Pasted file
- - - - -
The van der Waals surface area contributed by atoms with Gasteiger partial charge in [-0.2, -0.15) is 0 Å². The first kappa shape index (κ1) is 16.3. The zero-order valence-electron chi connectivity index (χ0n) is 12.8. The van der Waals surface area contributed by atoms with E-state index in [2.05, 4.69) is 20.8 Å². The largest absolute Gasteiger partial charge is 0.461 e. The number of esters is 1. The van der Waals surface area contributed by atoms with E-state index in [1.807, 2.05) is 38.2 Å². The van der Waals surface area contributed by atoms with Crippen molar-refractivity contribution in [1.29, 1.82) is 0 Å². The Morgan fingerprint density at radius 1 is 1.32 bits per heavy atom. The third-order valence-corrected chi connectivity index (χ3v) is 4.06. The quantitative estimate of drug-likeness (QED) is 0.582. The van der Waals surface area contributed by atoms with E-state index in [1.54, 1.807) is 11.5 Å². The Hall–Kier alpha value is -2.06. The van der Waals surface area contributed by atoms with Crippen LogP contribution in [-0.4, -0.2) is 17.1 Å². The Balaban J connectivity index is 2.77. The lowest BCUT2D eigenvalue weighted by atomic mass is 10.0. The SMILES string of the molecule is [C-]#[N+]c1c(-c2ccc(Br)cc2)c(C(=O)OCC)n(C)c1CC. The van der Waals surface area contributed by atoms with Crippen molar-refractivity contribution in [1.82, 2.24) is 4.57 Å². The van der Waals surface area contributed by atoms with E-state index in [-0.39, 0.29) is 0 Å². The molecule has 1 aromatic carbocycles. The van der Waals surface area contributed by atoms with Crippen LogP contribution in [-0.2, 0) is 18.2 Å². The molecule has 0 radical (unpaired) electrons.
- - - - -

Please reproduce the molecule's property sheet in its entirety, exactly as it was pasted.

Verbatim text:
The van der Waals surface area contributed by atoms with Gasteiger partial charge in [-0.2, -0.15) is 0 Å². The first kappa shape index (κ1) is 16.3. The zero-order valence-electron chi connectivity index (χ0n) is 12.8. The van der Waals surface area contributed by atoms with E-state index in [2.05, 4.69) is 20.8 Å². The largest absolute Gasteiger partial charge is 0.461 e. The number of esters is 1. The van der Waals surface area contributed by atoms with E-state index in [1.807, 2.05) is 38.2 Å². The van der Waals surface area contributed by atoms with Crippen molar-refractivity contribution in [1.29, 1.82) is 0 Å². The Morgan fingerprint density at radius 1 is 1.32 bits per heavy atom. The third-order valence-corrected chi connectivity index (χ3v) is 4.06. The quantitative estimate of drug-likeness (QED) is 0.582. The van der Waals surface area contributed by atoms with E-state index in [1.54, 1.807) is 11.5 Å². The Hall–Kier alpha value is -2.06. The van der Waals surface area contributed by atoms with Crippen LogP contribution in [-0.4, -0.2) is 17.1 Å². The Balaban J connectivity index is 2.77. The lowest BCUT2D eigenvalue weighted by atomic mass is 10.0. The SMILES string of the molecule is [C-]#[N+]c1c(-c2ccc(Br)cc2)c(C(=O)OCC)n(C)c1CC. The van der Waals surface area contributed by atoms with Crippen molar-refractivity contribution in [1.82, 2.24) is 4.57 Å². The van der Waals surface area contributed by atoms with E-state index in [-0.39, 0.29) is 0 Å². The molecule has 1 aromatic carbocycles. The van der Waals surface area contributed by atoms with Crippen LogP contribution in [-0.2, 0) is 18.2 Å². The molecule has 0 radical (unpaired) electrons.